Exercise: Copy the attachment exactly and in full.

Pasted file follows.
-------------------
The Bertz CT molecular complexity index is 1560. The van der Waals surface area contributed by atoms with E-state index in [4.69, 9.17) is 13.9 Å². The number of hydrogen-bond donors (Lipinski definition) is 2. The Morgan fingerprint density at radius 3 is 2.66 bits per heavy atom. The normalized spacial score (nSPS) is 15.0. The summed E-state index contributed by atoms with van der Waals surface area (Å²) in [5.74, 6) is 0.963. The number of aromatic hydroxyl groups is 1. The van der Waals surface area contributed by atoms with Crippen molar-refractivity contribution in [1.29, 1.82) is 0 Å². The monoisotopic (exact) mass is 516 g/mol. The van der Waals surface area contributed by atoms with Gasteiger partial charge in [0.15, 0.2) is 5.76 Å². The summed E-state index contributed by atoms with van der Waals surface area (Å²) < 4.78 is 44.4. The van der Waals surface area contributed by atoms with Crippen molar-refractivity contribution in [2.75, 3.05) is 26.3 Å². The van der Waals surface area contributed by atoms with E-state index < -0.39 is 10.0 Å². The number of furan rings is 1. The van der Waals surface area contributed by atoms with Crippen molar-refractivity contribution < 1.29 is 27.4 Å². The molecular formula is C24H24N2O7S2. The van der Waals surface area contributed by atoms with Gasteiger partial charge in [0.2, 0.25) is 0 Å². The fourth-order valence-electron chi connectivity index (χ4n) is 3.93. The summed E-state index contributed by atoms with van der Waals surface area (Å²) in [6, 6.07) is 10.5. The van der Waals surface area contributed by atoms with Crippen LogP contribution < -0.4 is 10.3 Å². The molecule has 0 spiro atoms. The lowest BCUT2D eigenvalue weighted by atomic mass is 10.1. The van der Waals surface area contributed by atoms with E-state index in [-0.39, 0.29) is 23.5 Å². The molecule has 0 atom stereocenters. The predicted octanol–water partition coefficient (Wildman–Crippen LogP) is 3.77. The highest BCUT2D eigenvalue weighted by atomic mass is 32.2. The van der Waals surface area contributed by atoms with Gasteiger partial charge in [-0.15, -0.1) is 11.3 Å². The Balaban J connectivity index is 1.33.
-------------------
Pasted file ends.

The Bertz CT molecular complexity index is 1560. The van der Waals surface area contributed by atoms with E-state index in [4.69, 9.17) is 13.9 Å². The number of hydrogen-bond donors (Lipinski definition) is 2. The Morgan fingerprint density at radius 3 is 2.66 bits per heavy atom. The normalized spacial score (nSPS) is 15.0. The summed E-state index contributed by atoms with van der Waals surface area (Å²) in [5.74, 6) is 0.963. The number of aromatic hydroxyl groups is 1. The van der Waals surface area contributed by atoms with Crippen molar-refractivity contribution in [1.29, 1.82) is 0 Å². The monoisotopic (exact) mass is 516 g/mol. The van der Waals surface area contributed by atoms with Gasteiger partial charge in [0.15, 0.2) is 5.76 Å². The summed E-state index contributed by atoms with van der Waals surface area (Å²) < 4.78 is 44.4. The van der Waals surface area contributed by atoms with Crippen molar-refractivity contribution in [2.75, 3.05) is 26.3 Å². The van der Waals surface area contributed by atoms with E-state index < -0.39 is 10.0 Å². The number of furan rings is 1. The van der Waals surface area contributed by atoms with Crippen molar-refractivity contribution < 1.29 is 27.4 Å². The molecular formula is C24H24N2O7S2. The van der Waals surface area contributed by atoms with Gasteiger partial charge in [0.2, 0.25) is 0 Å². The fourth-order valence-electron chi connectivity index (χ4n) is 3.93. The summed E-state index contributed by atoms with van der Waals surface area (Å²) in [6, 6.07) is 10.5. The van der Waals surface area contributed by atoms with Crippen LogP contribution < -0.4 is 10.3 Å². The molecule has 0 spiro atoms. The lowest BCUT2D eigenvalue weighted by atomic mass is 10.1. The van der Waals surface area contributed by atoms with E-state index in [-0.39, 0.29) is 23.5 Å². The molecule has 0 atom stereocenters. The predicted octanol–water partition coefficient (Wildman–Crippen LogP) is 3.77. The highest BCUT2D eigenvalue weighted by atomic mass is 32.2. The van der Waals surface area contributed by atoms with Gasteiger partial charge in [-0.15, -0.1) is 11.3 Å². The Balaban J connectivity index is 1.33.